The Bullrider

by Gary McMahan, ©  1990

I recall wanting to ride bulls years ago

and a debate I had with my dad.

I allowed how this would be my rocket to the stars.

Dad agreed—I would see stars,

and a bull was a launching pad.

"Like Chris LeDoux, I’m addicted to danger,"

I boomed in a voice loud and clear.

 Dad growled, "You’ll be addicted to painkillers, too,

 when that bull sticks his horn in your rear."

"Look at Mahan, Ty Murray, Don Gay," says I.

 "They’ve got money to burn and friends in high places.

 I’ll betcha they’re wearin’ silk underwear,

 and you don’t see no frowns on their faces."

"For every one makes it, there’s ten thousand  that don’t.

 Buckin’ them stats is dumb, not courageous.

 I’d sooner see you take to gamblin’, son;

 you’ll get better odds in Las Vegas ."

I told him the girls would never look twice

 if I didn’t do something like that.

 Dad looked at me with a twinkling eye and said,

 "There’s more than one way to skin a cat."

"You’re in a hormonal hurricane, son,

 and riding these bulls is just part of what ails ya.

 While you’re out gallivantin’, sowing wild oats,

 your mother and I are home, praying for a crop failure."

"You’ve seen the bumper stickers:

 ‘Calf ropers do it quicker’

 and ‘Bronc riders stay on longer’ and all.

 But the truth is, son, the bullriders I’ve seen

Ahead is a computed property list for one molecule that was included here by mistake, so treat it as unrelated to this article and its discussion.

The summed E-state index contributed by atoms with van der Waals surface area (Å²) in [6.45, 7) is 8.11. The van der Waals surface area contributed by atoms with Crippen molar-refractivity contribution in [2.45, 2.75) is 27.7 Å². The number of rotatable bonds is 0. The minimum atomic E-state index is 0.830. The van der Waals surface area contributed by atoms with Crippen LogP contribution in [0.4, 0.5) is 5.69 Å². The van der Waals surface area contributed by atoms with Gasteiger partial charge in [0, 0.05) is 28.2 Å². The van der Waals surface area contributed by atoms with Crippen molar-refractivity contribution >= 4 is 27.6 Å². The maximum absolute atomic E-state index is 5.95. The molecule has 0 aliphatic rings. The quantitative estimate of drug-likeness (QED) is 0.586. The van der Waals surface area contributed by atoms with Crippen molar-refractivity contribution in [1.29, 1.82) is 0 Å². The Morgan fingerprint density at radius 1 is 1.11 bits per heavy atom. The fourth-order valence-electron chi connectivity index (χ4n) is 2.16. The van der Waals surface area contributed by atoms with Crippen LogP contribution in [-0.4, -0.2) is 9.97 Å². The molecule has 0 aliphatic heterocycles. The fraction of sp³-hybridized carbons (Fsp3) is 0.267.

were to buggered up to do it atall."

"I’ll pump iron in town at the health club,"  says I,

 "run five miles a day... or six.

 I’ll maximize my competitive edge

 and minimize my risk."

"I’ll learn psycho cybernetics, psychology.

 I’ll be a bullriding Ph.D.

 And if you’ll loan me the pickup and the entry fee,

 I’ll see you’re included in my biography."

"I’ll run with the big boys, and I’ll try  ’em all,

 and I’ll win big if I can.

 But most of all, Pop, win, lose, or draw,

 I’ll come out of this deal a man."

Dad said, "You can’t manufacture a man

 with health clubs and high-toned rigmarole.

 For a real man is a working combination

 of body, mind, and soul."

"And it’s that blend that makes a man, son,

 through years, circumstance, and weather.

 And I don’t think that bullriding deserves much credit

 for keeping the ranch and the family together."

Backed into a corner, I trots out the big guns

 and snarled, "It’s the Cowboy Way ."

 Dad laughed so hard, I feared for his heart

 and then had this to say:

"Colonel Cody, Jim Bridger, the old vaqueros

 didn’t tease fate for the thrill.

 Back then, an infection or a broken bone

 was more than enough to kill."

"There wasn’t no ambulance waiting

 to haul them out of nice, soft arenas.

 Whatever gave you the notion, son,

 the West was won by some reckless hyenas?"

"I’ve got to prove myself," I blurted,

 "that I’ve got what it takes

 To face trouble and come out a winner

 in a tough game with high stakes."

"There’s a big difference ’tween looking for  trouble

 and facing trouble," says Dad.

 "When you face your trouble . . . that’s good.

 When you look for trouble . . . that’s bad."

"I want to live for the moment, reach for the stars.

 I can’t live a dull life, and I won’t."

 Heck, I could die tomorrow, Pop."

 Dad says, "Yeah . . . but what if you don’t?"

Youth wrestled with logic into the night

 ’til Dad, shaking his head, finally gave his consent.

 He said, "Son, good judgment comes from experience,

 and experience, I guess, comes from poor judgment."